Kinetochore-microtubule interactions: steps towards bi-orientation

    Research output: Contribution to journalReview article

    76 Citations (Scopus)

    Abstract

    Eukaryotic cells segregate their chromosomes accurately to opposite poles during mitosis, which is necessary for maintenance of their genetic integrity. This process mainly relies on the forces generated by kinetochore-microtubule (KT-MT) attachment. During prometaphase, the KT initially interacts with a single MT extending from a spindle pole and then moves towards a spindle pole. Subsequently, MTs from the other spindle pole also interact with the KT. Eventually, one sister KT becomes attached to MTs from one pole while the other sister to those from the other pole (sister KT bi-orientation). If sister KTs interact with MTs with aberrant orientation, this must be corrected to attain proper bi-orientation (error correction) before the anaphase is initiated. Here, I discuss how KTs initially interact with MTs and how this interaction develops into bi-orientation; both processes are fundamentally crucial for proper chromosome segregation in the subsequent anaphase. The EMBO Journal (2010) 29, 4070-4082. doi: 10.1038/emboj.2010.294; Published online 23 November 2010

    Original languageEnglish
    Pages (from-to)4070-4082
    Number of pages13
    JournalEMBO Journal
    Volume29
    Issue number24
    DOIs
    Publication statusPublished - 15 Dec 2010

    Keywords

    • bi-orientation
    • chromosome segregation
    • kinetochore
    • microtubule
    • mitosis
    • SPINDLE-ASSEMBLY CHECKPOINT
    • BIPOLAR CHROMOSOME ATTACHMENT
    • NEWT LUNG-CELLS
    • AURORA-B
    • MITOTIC-SPINDLE
    • FISSION YEAST
    • BUDDING YEAST
    • SACCHAROMYCES-CEREVISIAE
    • OUTER KINETOCHORE
    • NDC80 COMPLEX

    Cite this

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    title = "Kinetochore-microtubule interactions: steps towards bi-orientation",
    abstract = "Eukaryotic cells segregate their chromosomes accurately to opposite poles during mitosis, which is necessary for maintenance of their genetic integrity. This process mainly relies on the forces generated by kinetochore-microtubule (KT-MT) attachment. During prometaphase, the KT initially interacts with a single MT extending from a spindle pole and then moves towards a spindle pole. Subsequently, MTs from the other spindle pole also interact with the KT. Eventually, one sister KT becomes attached to MTs from one pole while the other sister to those from the other pole (sister KT bi-orientation). If sister KTs interact with MTs with aberrant orientation, this must be corrected to attain proper bi-orientation (error correction) before the anaphase is initiated. Here, I discuss how KTs initially interact with MTs and how this interaction develops into bi-orientation; both processes are fundamentally crucial for proper chromosome segregation in the subsequent anaphase. The EMBO Journal (2010) 29, 4070-4082. doi: 10.1038/emboj.2010.294; Published online 23 November 2010",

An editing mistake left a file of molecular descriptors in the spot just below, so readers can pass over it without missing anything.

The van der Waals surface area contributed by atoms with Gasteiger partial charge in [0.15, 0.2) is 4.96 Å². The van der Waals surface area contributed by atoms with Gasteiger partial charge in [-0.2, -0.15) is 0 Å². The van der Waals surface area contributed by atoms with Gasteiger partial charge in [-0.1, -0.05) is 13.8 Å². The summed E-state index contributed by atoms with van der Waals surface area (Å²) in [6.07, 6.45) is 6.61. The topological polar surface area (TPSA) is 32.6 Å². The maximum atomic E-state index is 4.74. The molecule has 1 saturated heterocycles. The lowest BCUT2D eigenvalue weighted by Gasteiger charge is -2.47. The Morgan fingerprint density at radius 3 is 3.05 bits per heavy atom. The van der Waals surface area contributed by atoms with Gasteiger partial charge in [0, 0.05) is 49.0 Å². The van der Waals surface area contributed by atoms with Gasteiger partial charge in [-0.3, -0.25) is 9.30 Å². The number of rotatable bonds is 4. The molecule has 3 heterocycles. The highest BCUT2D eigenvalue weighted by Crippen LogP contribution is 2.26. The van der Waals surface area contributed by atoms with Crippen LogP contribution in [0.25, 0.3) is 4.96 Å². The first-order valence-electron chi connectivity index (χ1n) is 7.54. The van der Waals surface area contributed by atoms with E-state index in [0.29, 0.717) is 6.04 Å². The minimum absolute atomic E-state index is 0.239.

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    Kinetochore-microtubule interactions : steps towards bi-orientation. / Tanaka, Tomoyuki U.

    In: EMBO Journal, Vol. 29, No. 24, 15.12.2010, p. 4070-4082.

    Research output: Contribution to journalReview article

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    T1 - Kinetochore-microtubule interactions

    T2 - steps towards bi-orientation

    AU - Tanaka, Tomoyuki U.

    PY - 2010/12/15

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    N2 - Eukaryotic cells segregate their chromosomes accurately to opposite poles during mitosis, which is necessary for maintenance of their genetic integrity. This process mainly relies on the forces generated by kinetochore-microtubule (KT-MT) attachment. During prometaphase, the KT initially interacts with a single MT extending from a spindle pole and then moves towards a spindle pole. Subsequently, MTs from the other spindle pole also interact with the KT. Eventually, one sister KT becomes attached to MTs from one pole while the other sister to those from the other pole (sister KT bi-orientation). If sister KTs interact with MTs with aberrant orientation, this must be corrected to attain proper bi-orientation (error correction) before the anaphase is initiated. Here, I discuss how KTs initially interact with MTs and how this interaction develops into bi-orientation; both processes are fundamentally crucial for proper chromosome segregation in the subsequent anaphase. The EMBO Journal (2010) 29, 4070-4082. doi: 10.1038/emboj.2010.294; Published online 23 November 2010

    AB - Eukaryotic cells segregate their chromosomes accurately to opposite poles during mitosis, which is necessary for maintenance of their genetic integrity. This process mainly relies on the forces generated by kinetochore-microtubule (KT-MT) attachment. During prometaphase, the KT initially interacts with a single MT extending from a spindle pole and then moves towards a spindle pole. Subsequently, MTs from the other spindle pole also interact with the KT. Eventually, one sister KT becomes attached to MTs from one pole while the other sister to those from the other pole (sister KT bi-orientation). If sister KTs interact with MTs with aberrant orientation, this must be corrected to attain proper bi-orientation (error correction) before the anaphase is initiated. Here, I discuss how KTs initially interact with MTs and how this interaction develops into bi-orientation; both processes are fundamentally crucial for proper chromosome segregation in the subsequent anaphase. The EMBO Journal (2010) 29, 4070-4082. doi: 10.1038/emboj.2010.294; Published online 23 November 2010

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